Microsoft Cloud for Sustainability
is a cloud platform that provides insight into an organization’s emissions based on automatic data connections with other (cloud) data systems. The platform is focused on the real-time display of emissions within Scope 1, 2 and 3 of the Greenhouse Gas Protocol. These emissions are displayed in customizable dashboards, analyses and reports, with the ability to zoom in on the development of emissions per business unit and location. The structure of the platform is similar to Microsoft Power BI (some functions even require this license) and other Microsoft cloud platforms such as Dynamics 365.
The platform provides for calculating emissions in CO2e by linking fuel data with emission factors. By default, the U.S. Environmental Protection Agency (EPA) are included in the tool, users can add their own factors. In the data, emissions can be specified per period and it is possible to add a data quality field. The platform initially focuses purely on emissions, the performance that stands against the emissions is not included in the standard views of the platform. Allocation of fuel to transport performance is therefore not included by default, but automatic workflows to facilitate this can (to some extent) be added to the platform by users.
NOTE: Microsoft Cloud for Sustainability focuses on primary fuel data, so is best categorized under accounting, but does not provide for the allocation of fuel, which the other tools do specialize in.
MIXMOVE (CO2 calculator module)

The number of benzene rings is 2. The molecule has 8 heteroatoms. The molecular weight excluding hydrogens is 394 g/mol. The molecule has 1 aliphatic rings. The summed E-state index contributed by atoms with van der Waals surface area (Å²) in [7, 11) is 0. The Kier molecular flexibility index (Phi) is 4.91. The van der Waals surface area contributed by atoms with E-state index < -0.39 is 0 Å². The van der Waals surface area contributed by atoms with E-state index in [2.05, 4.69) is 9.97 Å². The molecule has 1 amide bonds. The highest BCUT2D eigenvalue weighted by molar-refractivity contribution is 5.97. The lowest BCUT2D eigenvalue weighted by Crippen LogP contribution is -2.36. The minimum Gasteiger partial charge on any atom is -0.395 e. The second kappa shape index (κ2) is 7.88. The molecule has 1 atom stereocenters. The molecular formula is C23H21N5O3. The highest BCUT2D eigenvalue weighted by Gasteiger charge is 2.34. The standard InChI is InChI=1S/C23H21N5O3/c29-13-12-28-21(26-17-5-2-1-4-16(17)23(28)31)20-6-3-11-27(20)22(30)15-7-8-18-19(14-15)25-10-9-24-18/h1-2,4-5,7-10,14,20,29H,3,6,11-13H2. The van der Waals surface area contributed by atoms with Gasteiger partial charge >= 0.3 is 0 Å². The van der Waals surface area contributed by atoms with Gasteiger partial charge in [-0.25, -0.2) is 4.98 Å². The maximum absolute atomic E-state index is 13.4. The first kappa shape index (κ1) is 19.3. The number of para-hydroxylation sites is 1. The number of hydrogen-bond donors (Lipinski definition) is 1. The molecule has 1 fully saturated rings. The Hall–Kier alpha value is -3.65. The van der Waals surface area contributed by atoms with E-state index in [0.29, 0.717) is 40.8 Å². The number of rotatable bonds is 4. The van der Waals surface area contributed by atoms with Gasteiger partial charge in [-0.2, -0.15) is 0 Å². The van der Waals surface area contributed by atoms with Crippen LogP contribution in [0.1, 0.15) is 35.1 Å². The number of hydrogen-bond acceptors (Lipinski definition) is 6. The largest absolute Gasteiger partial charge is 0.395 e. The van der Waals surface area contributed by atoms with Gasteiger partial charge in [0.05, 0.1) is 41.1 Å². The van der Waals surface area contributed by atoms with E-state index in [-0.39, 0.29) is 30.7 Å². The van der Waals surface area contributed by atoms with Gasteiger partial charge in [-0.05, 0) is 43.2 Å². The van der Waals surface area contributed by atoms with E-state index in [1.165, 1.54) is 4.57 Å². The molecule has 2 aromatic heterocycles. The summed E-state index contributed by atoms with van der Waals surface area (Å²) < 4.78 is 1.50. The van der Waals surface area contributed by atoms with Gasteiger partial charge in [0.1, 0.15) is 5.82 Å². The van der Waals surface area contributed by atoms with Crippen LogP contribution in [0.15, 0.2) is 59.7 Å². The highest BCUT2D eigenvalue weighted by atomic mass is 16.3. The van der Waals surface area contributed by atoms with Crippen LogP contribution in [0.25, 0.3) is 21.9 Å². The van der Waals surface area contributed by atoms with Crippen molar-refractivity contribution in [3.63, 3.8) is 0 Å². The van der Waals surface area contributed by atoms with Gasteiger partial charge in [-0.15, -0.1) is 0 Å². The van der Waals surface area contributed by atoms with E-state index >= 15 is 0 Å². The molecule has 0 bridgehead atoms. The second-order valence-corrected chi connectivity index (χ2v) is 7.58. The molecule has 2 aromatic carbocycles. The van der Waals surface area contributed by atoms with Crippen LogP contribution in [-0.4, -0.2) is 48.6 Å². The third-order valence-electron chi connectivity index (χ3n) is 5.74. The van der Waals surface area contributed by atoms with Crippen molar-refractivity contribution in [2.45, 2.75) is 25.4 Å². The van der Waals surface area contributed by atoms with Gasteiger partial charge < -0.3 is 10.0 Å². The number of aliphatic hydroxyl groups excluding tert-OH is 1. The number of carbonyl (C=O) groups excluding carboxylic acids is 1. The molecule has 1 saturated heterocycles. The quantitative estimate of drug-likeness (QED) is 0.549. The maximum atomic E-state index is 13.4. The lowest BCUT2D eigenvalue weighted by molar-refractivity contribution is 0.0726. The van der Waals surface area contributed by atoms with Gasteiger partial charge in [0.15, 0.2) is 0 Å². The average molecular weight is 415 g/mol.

CO2 calculator is a tool for determining CO2e emissions that is used in combination with MIXMOVE. The tool determines well-to-wheel emissions according to guidelines and standard values of EN 16258 and the GLEC Framework. Emissions are allocated to transport performance based on weight and distance travelled (birds-eye distance for lunch cargo). For estimation of emissions the tool uses the GLEC framework in combination with its own database to estimate distances. In addition, for each type of vehicle a specific consumption can be entered so that also based on measured values emissions can be determined.
The results are displayed in various overviews showing emissions per category, data type and mode. These results also appear in Corporate Social Responsibility reports in line with the GLEC framework.
The SmartWay program of The United States Environmental Protection Agency (US EPA) has developed models to assist member shippers, carriers and LSPs in determining their emissions. The tools for carriers focus on measuring consumption and emissions, and are broken down by mode. The tools for shippers use the data collected in the carrier tool to estimate emissions.
Depending on the type of organization and transportation mode, the tools use fixed levels of aggregation to enter transportation activity and, in the case of carriers, consumption data. Categories and assumptions for estimates are described in detail in the technical documentation.
SmartWay shares detailed emission intensities for the categories with users through its tools, and uses self-established fuel emission factors to determine CO2, PM, NOx, PM2.5, PM10 and black carbon emissions. For transport performance uses weight and volume for trucks, for other modes only weight. Allocation is based on distance travelled.